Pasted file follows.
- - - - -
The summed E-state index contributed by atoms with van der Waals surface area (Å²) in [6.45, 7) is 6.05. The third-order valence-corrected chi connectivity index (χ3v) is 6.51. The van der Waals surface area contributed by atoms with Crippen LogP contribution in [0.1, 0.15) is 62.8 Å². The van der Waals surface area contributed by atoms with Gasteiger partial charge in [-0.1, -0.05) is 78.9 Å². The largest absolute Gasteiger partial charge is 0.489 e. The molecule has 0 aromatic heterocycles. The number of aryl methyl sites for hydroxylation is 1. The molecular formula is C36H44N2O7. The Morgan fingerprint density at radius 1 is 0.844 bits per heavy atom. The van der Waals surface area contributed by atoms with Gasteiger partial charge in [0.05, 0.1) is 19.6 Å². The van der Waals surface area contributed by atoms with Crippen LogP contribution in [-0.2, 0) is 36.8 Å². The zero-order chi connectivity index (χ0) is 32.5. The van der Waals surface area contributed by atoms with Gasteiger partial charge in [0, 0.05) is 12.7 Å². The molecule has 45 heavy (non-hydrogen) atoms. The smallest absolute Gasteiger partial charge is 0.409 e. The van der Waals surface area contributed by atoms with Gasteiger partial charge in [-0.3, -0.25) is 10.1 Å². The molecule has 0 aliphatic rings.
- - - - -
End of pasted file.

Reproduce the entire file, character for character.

The summed E-state index contributed by atoms with van der Waals surface area (Å²) in [6.45, 7) is 6.05. The third-order valence-corrected chi connectivity index (χ3v) is 6.51. The van der Waals surface area contributed by atoms with Crippen LogP contribution in [0.1, 0.15) is 62.8 Å². The van der Waals surface area contributed by atoms with Gasteiger partial charge in [-0.1, -0.05) is 78.9 Å². The largest absolute Gasteiger partial charge is 0.489 e. The molecule has 0 aromatic heterocycles. The number of aryl methyl sites for hydroxylation is 1. The molecular formula is C36H44N2O7. The Morgan fingerprint density at radius 1 is 0.844 bits per heavy atom. The van der Waals surface area contributed by atoms with Gasteiger partial charge in [0.05, 0.1) is 19.6 Å². The van der Waals surface area contributed by atoms with Crippen LogP contribution in [-0.2, 0) is 36.8 Å². The zero-order chi connectivity index (χ0) is 32.5. The van der Waals surface area contributed by atoms with Gasteiger partial charge in [0, 0.05) is 12.7 Å². The molecule has 45 heavy (non-hydrogen) atoms. The smallest absolute Gasteiger partial charge is 0.409 e. The van der Waals surface area contributed by atoms with Gasteiger partial charge in [-0.3, -0.25) is 10.1 Å². The molecule has 0 aliphatic rings.